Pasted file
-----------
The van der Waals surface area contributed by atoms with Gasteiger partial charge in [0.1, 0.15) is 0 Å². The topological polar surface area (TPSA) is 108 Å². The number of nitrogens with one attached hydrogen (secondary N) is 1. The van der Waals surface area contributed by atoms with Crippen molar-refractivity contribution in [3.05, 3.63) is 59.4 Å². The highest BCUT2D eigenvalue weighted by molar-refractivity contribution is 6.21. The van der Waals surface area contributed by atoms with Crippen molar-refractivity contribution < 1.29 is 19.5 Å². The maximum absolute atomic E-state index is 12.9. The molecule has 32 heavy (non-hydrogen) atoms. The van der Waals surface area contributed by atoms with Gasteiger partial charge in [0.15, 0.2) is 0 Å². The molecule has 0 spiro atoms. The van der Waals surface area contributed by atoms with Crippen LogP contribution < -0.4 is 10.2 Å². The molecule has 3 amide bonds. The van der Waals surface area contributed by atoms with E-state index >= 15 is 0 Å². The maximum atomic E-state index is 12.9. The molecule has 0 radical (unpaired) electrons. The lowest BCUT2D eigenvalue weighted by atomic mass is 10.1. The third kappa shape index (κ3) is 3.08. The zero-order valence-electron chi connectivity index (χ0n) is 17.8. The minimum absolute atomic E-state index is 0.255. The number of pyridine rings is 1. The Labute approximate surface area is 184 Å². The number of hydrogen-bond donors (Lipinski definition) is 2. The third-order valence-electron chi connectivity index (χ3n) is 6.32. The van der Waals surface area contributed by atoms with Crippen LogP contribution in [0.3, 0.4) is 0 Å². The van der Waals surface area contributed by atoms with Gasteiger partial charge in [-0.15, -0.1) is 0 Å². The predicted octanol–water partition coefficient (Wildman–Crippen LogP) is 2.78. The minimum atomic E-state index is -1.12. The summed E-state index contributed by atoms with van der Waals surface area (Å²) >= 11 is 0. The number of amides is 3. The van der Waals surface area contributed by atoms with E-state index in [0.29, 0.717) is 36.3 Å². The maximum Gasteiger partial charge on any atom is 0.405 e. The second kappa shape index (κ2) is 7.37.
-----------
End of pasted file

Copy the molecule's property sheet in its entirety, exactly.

The van der Waals surface area contributed by atoms with Gasteiger partial charge in [0.1, 0.15) is 0 Å². The topological polar surface area (TPSA) is 108 Å². The number of nitrogens with one attached hydrogen (secondary N) is 1. The van der Waals surface area contributed by atoms with Crippen molar-refractivity contribution in [3.05, 3.63) is 59.4 Å². The highest BCUT2D eigenvalue weighted by molar-refractivity contribution is 6.21. The van der Waals surface area contributed by atoms with Crippen molar-refractivity contribution < 1.29 is 19.5 Å². The maximum absolute atomic E-state index is 12.9. The molecule has 32 heavy (non-hydrogen) atoms. The van der Waals surface area contributed by atoms with Gasteiger partial charge in [0.15, 0.2) is 0 Å². The molecule has 0 spiro atoms. The van der Waals surface area contributed by atoms with Crippen LogP contribution < -0.4 is 10.2 Å². The molecule has 3 amide bonds. The van der Waals surface area contributed by atoms with E-state index >= 15 is 0 Å². The maximum atomic E-state index is 12.9. The molecule has 0 radical (unpaired) electrons. The lowest BCUT2D eigenvalue weighted by atomic mass is 10.1. The third kappa shape index (κ3) is 3.08. The zero-order valence-electron chi connectivity index (χ0n) is 17.8. The minimum absolute atomic E-state index is 0.255. The number of pyridine rings is 1. The Labute approximate surface area is 184 Å². The number of hydrogen-bond donors (Lipinski definition) is 2. The third-order valence-electron chi connectivity index (χ3n) is 6.32. The van der Waals surface area contributed by atoms with Crippen LogP contribution in [0.3, 0.4) is 0 Å². The van der Waals surface area contributed by atoms with Gasteiger partial charge in [-0.15, -0.1) is 0 Å². The predicted octanol–water partition coefficient (Wildman–Crippen LogP) is 2.78. The minimum atomic E-state index is -1.12. The summed E-state index contributed by atoms with van der Waals surface area (Å²) >= 11 is 0. The number of amides is 3. The van der Waals surface area contributed by atoms with E-state index in [0.29, 0.717) is 36.3 Å². The maximum Gasteiger partial charge on any atom is 0.405 e. The second kappa shape index (κ2) is 7.37.